Catechism of the Liturgy by a Religious of the Sacred Heart
Compiled from Approved Sources
A Religious of the Sacred Heart
This little work deserves a warm welcome from Catholic Schools and homes, for it gives in small compass the rudiments of a subject which has been too little studied amongst us, but which is happily regaining its lawful place. This growing appreciation is a matter for congratulation, for where the Liturgy of the Church is loved and lived, Christian principles are sure to be vigorous.
The Liturgy is the form of public worship prescribed and arranged by the Church. Theology teaches that the Church is a living body, an organism, which has the duty of offering, as a body, praise and sacrifice to Almighty God, and for the fulfillment of this duty the Church has designed a form of prayers and actions, which we call the Liturgy. The Liturgy, then, is the official prayer of the Church. In it she offers to God homage and expiation, draws down His blessings, renders Him thanks. Through it she sanctifies every part of the day and night, and converts the whole year into a continuous circle of prayer. This center is formed by the Holy Mass, in which the Adorable Sacrifice is surrounded by a magnificent set of prayers and actions. Round the Mass, in a wider circle, we have the Canonical Hours, i. e., forms of prayer distributed over the hours of day and night. Then dividing the mystery of the divine work of the Redemption into its various phases, as the prism divides the light into colors, it establishes a series of festivities encircling the whole year. Through Advent, with its sombre but joyful expectation, we are led to Christmas, which is followed by the austere periods of Septuagésima and Lent, preparation for the holiest seasons of Passiontide and Easter. Paschaltide gives us a long extension of the joy of the Resurrection, and ends with the crowning festival of Pentecost. Then, with new sets of offices, we are led on, week by week, to another Advent. With such inspiration the Christian life is nurtured, mentally and morally, and the true Catholic character is formed.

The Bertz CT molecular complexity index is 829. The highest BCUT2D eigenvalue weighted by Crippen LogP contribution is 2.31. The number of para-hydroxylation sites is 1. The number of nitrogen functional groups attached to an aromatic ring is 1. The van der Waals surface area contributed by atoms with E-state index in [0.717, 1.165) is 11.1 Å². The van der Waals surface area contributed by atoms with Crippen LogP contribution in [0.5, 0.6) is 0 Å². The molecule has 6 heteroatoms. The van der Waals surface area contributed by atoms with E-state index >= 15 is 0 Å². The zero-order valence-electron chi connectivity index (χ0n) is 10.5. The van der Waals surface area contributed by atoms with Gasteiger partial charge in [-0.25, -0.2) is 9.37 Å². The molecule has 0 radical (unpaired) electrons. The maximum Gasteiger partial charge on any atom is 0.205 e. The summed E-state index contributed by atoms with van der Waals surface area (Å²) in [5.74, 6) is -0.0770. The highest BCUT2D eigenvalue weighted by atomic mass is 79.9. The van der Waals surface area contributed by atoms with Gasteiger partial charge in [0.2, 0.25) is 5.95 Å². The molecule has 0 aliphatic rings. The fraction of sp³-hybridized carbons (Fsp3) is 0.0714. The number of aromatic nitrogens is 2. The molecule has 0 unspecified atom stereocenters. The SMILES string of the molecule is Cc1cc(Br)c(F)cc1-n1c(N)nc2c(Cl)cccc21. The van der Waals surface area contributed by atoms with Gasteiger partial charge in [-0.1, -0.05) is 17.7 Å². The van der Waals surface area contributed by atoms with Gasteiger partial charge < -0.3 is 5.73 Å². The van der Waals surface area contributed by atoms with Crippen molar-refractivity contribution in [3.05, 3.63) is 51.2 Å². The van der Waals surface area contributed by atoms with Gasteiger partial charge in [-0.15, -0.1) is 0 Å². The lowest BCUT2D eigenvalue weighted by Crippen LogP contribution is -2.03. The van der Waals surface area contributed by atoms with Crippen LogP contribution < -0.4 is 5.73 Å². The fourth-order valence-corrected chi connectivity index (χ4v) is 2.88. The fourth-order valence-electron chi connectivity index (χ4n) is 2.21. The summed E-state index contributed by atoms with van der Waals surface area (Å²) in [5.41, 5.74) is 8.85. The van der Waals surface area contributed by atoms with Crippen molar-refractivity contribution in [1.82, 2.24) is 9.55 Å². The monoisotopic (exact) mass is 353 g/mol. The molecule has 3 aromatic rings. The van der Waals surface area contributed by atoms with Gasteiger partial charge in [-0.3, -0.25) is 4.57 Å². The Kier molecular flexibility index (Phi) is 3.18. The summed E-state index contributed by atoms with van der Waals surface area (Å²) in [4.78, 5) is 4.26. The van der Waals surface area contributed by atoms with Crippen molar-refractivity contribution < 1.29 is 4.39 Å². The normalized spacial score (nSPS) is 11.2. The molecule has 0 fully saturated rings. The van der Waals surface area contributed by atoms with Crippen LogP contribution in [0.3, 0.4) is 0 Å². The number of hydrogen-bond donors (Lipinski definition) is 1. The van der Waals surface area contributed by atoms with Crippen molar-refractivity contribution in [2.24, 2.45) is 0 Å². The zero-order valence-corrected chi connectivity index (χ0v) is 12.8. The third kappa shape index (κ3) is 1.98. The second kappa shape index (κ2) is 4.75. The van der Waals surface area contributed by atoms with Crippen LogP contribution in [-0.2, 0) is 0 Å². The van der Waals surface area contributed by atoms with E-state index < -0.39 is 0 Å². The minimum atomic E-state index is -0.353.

We can frame no better wish for this little catechism than that it may serve as an introduction to the Church's treasure-house.
Stanbrook Abbey, Worcester.